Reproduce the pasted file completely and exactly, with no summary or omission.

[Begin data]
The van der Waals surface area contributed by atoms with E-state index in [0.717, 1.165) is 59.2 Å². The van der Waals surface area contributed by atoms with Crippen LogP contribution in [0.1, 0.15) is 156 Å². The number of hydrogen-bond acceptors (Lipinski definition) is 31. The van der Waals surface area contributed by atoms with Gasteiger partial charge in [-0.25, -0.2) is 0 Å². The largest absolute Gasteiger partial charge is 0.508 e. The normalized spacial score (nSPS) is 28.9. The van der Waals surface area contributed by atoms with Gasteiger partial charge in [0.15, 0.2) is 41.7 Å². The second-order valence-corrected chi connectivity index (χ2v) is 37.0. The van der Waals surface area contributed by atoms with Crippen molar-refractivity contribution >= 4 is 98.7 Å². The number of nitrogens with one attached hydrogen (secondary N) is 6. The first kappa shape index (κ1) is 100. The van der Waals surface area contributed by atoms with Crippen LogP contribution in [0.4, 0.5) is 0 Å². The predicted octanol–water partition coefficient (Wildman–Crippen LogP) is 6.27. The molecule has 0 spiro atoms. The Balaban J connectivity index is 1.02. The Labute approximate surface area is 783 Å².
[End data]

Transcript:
The van der Waals surface area contributed by atoms with E-state index in [0.717, 1.165) is 59.2 Å². The van der Waals surface area contributed by atoms with Crippen LogP contribution in [0.1, 0.15) is 156 Å². The number of hydrogen-bond acceptors (Lipinski definition) is 31. The van der Waals surface area contributed by atoms with Gasteiger partial charge in [-0.25, -0.2) is 0 Å². The largest absolute Gasteiger partial charge is 0.508 e. The normalized spacial score (nSPS) is 28.9. The van der Waals surface area contributed by atoms with Gasteiger partial charge in [0.15, 0.2) is 41.7 Å². The second-order valence-corrected chi connectivity index (χ2v) is 37.0. The van der Waals surface area contributed by atoms with Crippen molar-refractivity contribution >= 4 is 98.7 Å². The number of nitrogens with one attached hydrogen (secondary N) is 6. The first kappa shape index (κ1) is 100. The van der Waals surface area contributed by atoms with Crippen LogP contribution in [0.4, 0.5) is 0 Å². The predicted octanol–water partition coefficient (Wildman–Crippen LogP) is 6.27. The molecule has 0 spiro atoms. The Balaban J connectivity index is 1.02. The Labute approximate surface area is 783 Å².